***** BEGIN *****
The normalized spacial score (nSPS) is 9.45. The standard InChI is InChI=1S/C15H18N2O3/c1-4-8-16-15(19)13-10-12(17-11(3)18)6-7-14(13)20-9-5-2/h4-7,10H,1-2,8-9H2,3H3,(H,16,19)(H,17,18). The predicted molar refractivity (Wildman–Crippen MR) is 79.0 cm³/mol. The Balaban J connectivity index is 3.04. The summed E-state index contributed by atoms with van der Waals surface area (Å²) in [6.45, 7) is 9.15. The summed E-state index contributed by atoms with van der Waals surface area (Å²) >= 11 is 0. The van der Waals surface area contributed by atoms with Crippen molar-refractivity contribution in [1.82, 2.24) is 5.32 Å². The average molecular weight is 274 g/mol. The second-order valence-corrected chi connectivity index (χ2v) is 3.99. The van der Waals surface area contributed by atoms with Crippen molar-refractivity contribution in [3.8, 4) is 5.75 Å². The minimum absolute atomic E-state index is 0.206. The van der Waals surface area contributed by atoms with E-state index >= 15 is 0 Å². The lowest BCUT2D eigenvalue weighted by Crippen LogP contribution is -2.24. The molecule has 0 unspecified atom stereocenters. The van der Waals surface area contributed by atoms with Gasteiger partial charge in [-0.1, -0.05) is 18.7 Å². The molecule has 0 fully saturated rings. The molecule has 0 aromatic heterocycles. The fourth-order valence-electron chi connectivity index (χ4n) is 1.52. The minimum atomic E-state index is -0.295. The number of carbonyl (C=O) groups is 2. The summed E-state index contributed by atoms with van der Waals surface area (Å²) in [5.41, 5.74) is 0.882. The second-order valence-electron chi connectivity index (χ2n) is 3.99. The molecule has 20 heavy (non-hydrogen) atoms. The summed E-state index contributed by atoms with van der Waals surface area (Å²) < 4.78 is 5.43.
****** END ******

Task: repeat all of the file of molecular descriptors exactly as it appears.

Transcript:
The normalized spacial score (nSPS) is 9.45. The standard InChI is InChI=1S/C15H18N2O3/c1-4-8-16-15(19)13-10-12(17-11(3)18)6-7-14(13)20-9-5-2/h4-7,10H,1-2,8-9H2,3H3,(H,16,19)(H,17,18). The predicted molar refractivity (Wildman–Crippen MR) is 79.0 cm³/mol. The Balaban J connectivity index is 3.04. The summed E-state index contributed by atoms with van der Waals surface area (Å²) in [6.45, 7) is 9.15. The summed E-state index contributed by atoms with van der Waals surface area (Å²) >= 11 is 0. The van der Waals surface area contributed by atoms with Crippen molar-refractivity contribution in [1.82, 2.24) is 5.32 Å². The average molecular weight is 274 g/mol. The second-order valence-corrected chi connectivity index (χ2v) is 3.99. The van der Waals surface area contributed by atoms with Crippen molar-refractivity contribution in [3.8, 4) is 5.75 Å². The minimum absolute atomic E-state index is 0.206. The van der Waals surface area contributed by atoms with E-state index >= 15 is 0 Å². The lowest BCUT2D eigenvalue weighted by Crippen LogP contribution is -2.24. The molecule has 0 unspecified atom stereocenters. The van der Waals surface area contributed by atoms with Gasteiger partial charge in [-0.1, -0.05) is 18.7 Å². The molecule has 0 fully saturated rings. The molecule has 0 aromatic heterocycles. The fourth-order valence-electron chi connectivity index (χ4n) is 1.52. The minimum atomic E-state index is -0.295. The number of carbonyl (C=O) groups is 2. The summed E-state index contributed by atoms with van der Waals surface area (Å²) in [5.41, 5.74) is 0.882. The second-order valence-electron chi connectivity index (χ2n) is 3.99. The molecule has 20 heavy (non-hydrogen) atoms. The summed E-state index contributed by atoms with van der Waals surface area (Å²) < 4.78 is 5.43.